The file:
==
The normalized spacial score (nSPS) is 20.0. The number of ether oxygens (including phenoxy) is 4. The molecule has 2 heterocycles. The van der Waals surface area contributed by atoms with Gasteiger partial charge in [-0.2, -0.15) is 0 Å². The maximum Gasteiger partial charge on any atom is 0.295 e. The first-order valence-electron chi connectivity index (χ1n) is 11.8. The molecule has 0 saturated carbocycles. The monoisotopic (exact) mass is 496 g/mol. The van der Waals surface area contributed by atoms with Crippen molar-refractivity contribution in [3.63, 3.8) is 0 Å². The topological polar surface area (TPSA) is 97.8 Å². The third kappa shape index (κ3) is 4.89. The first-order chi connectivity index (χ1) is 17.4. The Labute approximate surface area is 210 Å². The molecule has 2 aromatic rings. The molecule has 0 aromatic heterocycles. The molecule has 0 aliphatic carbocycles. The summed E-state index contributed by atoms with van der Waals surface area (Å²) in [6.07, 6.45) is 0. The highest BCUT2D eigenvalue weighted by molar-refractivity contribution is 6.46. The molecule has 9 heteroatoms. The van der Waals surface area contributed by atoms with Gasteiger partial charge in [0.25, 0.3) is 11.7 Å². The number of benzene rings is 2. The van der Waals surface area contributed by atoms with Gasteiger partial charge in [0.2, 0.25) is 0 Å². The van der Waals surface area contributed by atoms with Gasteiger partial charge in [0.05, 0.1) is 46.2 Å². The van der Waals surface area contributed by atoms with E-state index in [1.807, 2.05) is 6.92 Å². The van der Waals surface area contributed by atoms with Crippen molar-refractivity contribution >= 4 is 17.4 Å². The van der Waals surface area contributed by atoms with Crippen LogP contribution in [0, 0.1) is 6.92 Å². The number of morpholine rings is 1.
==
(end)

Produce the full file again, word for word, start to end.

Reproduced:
The normalized spacial score (nSPS) is 20.0. The number of ether oxygens (including phenoxy) is 4. The molecule has 2 heterocycles. The van der Waals surface area contributed by atoms with Gasteiger partial charge in [-0.2, -0.15) is 0 Å². The maximum Gasteiger partial charge on any atom is 0.295 e. The first-order valence-electron chi connectivity index (χ1n) is 11.8. The molecule has 0 saturated carbocycles. The monoisotopic (exact) mass is 496 g/mol. The van der Waals surface area contributed by atoms with Crippen molar-refractivity contribution in [3.63, 3.8) is 0 Å². The topological polar surface area (TPSA) is 97.8 Å². The third kappa shape index (κ3) is 4.89. The first-order chi connectivity index (χ1) is 17.4. The Labute approximate surface area is 210 Å². The molecule has 2 aromatic rings. The molecule has 0 aromatic heterocycles. The molecule has 0 aliphatic carbocycles. The summed E-state index contributed by atoms with van der Waals surface area (Å²) in [6.07, 6.45) is 0. The highest BCUT2D eigenvalue weighted by molar-refractivity contribution is 6.46. The molecule has 9 heteroatoms. The van der Waals surface area contributed by atoms with Gasteiger partial charge in [0.25, 0.3) is 11.7 Å². The number of benzene rings is 2. The van der Waals surface area contributed by atoms with Gasteiger partial charge in [0.2, 0.25) is 0 Å². The van der Waals surface area contributed by atoms with Gasteiger partial charge in [0.05, 0.1) is 46.2 Å². The van der Waals surface area contributed by atoms with E-state index in [1.807, 2.05) is 6.92 Å². The van der Waals surface area contributed by atoms with Crippen molar-refractivity contribution >= 4 is 17.4 Å². The van der Waals surface area contributed by atoms with Crippen LogP contribution in [0, 0.1) is 6.92 Å². The number of morpholine rings is 1.